The most recent issue of the magazine new energy contains an article describing the initial findings of a collection of studies commissioned by the German Environment Ministry on the subject of “Birds of Prey and Wind Turbines: Problem Analysis and Suggested Solutions.” I had always thought of this issue as somewhat of a sideshow, but understood that a small but vocal community took it very seriously and succeeded in keeping it in the public eye.

Although the article (and by extension, the studies) may not have completely changed my outlook, it did point out that aggregate, top-line numbers are not the best way to judge wind turbines’ effects on bird populations. The article also highlights some relatively painless measures that developers and landowners can take to help partially mitigate the situation.

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Altamont Pass, bird, bird death, eagle, Germany, hawk, raptor, renewable energy, United States, wind farm, wind power, wind turbines

In 2007, the European Union (EU) adopted its integrated approach to climate and energy policy. By 2020, the region aims to reduce greenhouse gas emissions by at least 20 percent below 1990 levels, to generate 20 percent of its energy from renewable sources, and to improve energy efficiency by 20 percent. While the EU is on track to meet or exceed its goals in the first two categories, it is set to miss its energy efficiency target and is poised to reduce its energy consumption by only 9 percent.

Maybe they should try more double paned windows

Under current EU rules, energy efficiency is the only energy and climate target that is not legally binding. Despite the forecasted shortfall, two weeks ago Europe’s heads of state shied away from taking decisive action on energy efficiency and announced a review of the region’s energy savings plan in 2013 at the earliest. European leaders said they did not want to place additional constraints on their economic policy during a period of economic crisis.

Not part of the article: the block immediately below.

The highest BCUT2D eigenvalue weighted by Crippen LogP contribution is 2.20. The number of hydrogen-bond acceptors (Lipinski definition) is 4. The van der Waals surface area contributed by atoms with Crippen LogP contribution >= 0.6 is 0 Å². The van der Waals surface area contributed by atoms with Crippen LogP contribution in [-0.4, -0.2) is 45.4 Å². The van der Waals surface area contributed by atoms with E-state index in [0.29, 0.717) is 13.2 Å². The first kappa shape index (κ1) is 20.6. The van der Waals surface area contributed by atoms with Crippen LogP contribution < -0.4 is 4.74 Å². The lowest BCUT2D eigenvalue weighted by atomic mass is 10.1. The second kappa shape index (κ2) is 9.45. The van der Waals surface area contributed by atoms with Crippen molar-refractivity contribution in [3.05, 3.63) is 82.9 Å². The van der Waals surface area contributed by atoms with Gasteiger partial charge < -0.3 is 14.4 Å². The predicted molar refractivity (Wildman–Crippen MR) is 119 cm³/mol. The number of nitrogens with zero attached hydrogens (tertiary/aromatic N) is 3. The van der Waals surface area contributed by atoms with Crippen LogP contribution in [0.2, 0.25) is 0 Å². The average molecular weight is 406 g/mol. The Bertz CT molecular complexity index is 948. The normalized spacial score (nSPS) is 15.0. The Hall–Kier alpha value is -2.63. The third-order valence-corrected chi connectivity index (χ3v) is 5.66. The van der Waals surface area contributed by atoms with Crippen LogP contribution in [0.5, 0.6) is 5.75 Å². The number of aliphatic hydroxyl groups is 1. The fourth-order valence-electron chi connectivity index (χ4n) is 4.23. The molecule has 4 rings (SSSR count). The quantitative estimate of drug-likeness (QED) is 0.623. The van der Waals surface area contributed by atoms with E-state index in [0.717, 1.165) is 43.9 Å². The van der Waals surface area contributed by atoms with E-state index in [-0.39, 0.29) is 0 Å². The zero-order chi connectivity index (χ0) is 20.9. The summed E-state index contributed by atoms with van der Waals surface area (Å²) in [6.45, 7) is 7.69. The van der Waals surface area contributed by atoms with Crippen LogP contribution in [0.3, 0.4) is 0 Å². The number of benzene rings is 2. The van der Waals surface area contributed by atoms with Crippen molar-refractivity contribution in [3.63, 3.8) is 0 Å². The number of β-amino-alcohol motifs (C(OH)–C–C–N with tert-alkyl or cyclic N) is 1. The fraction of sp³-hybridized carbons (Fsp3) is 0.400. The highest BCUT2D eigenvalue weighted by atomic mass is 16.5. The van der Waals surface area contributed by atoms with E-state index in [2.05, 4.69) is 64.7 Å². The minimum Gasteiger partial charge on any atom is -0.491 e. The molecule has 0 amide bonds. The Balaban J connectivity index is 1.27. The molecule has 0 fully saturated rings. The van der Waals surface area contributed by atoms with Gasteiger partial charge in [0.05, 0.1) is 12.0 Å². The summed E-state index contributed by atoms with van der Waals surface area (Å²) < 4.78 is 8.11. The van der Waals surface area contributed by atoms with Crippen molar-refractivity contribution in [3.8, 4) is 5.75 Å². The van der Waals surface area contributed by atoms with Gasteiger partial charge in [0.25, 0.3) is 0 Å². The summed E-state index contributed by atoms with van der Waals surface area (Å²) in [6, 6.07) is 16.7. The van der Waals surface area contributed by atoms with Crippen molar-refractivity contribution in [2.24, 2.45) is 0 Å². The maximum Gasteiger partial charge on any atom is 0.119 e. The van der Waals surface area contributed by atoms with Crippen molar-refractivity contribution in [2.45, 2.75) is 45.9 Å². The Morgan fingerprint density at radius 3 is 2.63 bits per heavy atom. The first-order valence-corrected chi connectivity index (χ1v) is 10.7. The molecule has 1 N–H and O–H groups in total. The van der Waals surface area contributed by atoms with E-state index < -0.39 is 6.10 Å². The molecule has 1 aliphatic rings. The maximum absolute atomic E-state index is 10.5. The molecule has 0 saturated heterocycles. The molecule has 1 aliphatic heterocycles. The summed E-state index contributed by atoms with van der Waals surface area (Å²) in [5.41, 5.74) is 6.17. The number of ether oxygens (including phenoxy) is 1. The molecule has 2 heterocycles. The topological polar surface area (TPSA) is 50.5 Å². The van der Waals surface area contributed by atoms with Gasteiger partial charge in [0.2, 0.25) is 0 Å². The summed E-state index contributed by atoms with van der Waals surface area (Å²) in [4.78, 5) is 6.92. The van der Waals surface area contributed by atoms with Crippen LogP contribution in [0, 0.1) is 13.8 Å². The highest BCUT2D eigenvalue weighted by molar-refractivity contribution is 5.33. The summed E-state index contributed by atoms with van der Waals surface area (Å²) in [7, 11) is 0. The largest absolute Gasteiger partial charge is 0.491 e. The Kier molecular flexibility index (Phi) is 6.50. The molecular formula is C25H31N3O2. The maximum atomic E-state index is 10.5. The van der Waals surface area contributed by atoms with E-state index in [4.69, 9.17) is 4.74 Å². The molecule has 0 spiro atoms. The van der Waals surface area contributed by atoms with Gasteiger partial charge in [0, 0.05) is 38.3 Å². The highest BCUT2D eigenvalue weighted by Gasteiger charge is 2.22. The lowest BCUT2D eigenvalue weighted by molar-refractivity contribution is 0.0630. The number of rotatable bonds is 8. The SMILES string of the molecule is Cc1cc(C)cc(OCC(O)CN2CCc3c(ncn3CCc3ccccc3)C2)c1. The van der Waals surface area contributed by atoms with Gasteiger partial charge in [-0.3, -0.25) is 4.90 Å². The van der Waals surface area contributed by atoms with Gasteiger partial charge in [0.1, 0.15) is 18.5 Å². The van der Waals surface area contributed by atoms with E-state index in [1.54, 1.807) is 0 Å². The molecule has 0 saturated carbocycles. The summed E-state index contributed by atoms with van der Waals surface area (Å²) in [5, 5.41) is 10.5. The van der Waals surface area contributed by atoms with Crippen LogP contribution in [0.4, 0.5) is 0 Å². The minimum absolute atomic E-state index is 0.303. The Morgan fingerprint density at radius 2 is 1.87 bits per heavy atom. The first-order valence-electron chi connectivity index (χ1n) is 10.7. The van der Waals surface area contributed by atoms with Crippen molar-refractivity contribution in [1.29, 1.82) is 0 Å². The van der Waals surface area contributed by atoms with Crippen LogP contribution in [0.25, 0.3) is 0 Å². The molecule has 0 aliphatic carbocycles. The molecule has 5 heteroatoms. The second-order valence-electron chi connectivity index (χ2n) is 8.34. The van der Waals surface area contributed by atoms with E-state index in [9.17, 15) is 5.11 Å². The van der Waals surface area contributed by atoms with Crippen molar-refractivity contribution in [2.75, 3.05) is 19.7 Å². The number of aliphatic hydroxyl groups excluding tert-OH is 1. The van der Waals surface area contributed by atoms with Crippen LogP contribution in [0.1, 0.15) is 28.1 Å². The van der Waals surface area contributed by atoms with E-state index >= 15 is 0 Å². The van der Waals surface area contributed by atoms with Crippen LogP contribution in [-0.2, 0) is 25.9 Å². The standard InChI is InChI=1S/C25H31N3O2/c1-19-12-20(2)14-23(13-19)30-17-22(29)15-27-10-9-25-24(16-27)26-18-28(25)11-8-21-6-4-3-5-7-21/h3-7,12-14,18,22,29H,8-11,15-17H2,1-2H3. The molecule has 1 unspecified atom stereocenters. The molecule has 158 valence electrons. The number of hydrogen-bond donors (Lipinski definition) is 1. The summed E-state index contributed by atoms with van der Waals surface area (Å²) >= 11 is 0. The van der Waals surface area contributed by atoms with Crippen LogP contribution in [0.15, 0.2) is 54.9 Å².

What explains the difference in success rates among the EU targets? Critics contend that the lack of enforceability is to blame for the region’s shortcomings in energy efficiency. A closer look at the EU’s effort to reduce greenhouse gas emissions, however, reveals that binding targets alone may not be sufficient to reach energy-efficiency goals.

2020, carbon footprint, energy consumption, energy efficiency, European Union, Germany, GHG emissions, Kyoto Protocol, renewable energy, United Kingdom

Shortly before Christmas last year, Spain passed a milestone. The country’s prime minister and king attended a ceremony for the opening of a roughly 400-kilometer high-speed railway line connecting the capital Madrid with the third-largest city of Valencia. That brought Spain’s high-speed network to a total of about 2,000 kilometers, surpassing France’s 1,960 kilometers.

France became Europe’s pioneer of high-speed rail service in 1981 (following Japan, which initiated its Shinkansen trains in 1964 and now has about 2,400 kilometers of track). Spain only entered the high-speed league in 1992, when a line linking Madrid and Sevilla opened. All three countries demonstrate that passenger rail can be a highly attractive and thoroughly competitive transportation option.

France still reigns supreme in Europe by yardsticks other than track length. In 2008, the latest year for which the European Commission offers data, French travelers racked up 52.6 billion passenger kilometers in high-speed rail travel. Second-place Germany had a mere 23.3 billion pkm, followed at a distance by Italy (8.9 billion pkm) and then Spain (5.5 billion pkm).

These figures reflect the fact that France’s high-speed system has been around for a longer time than those in neighboring countries and is thus well established. But France has been able to build up substantial ridership by ensuring that its fast trains (trains à grande vitesse, or TGV) are “TGV pour tous”—that is, affordable for everyone. Thus, discounts are available for the poor, the young, the old, the sick, and large families.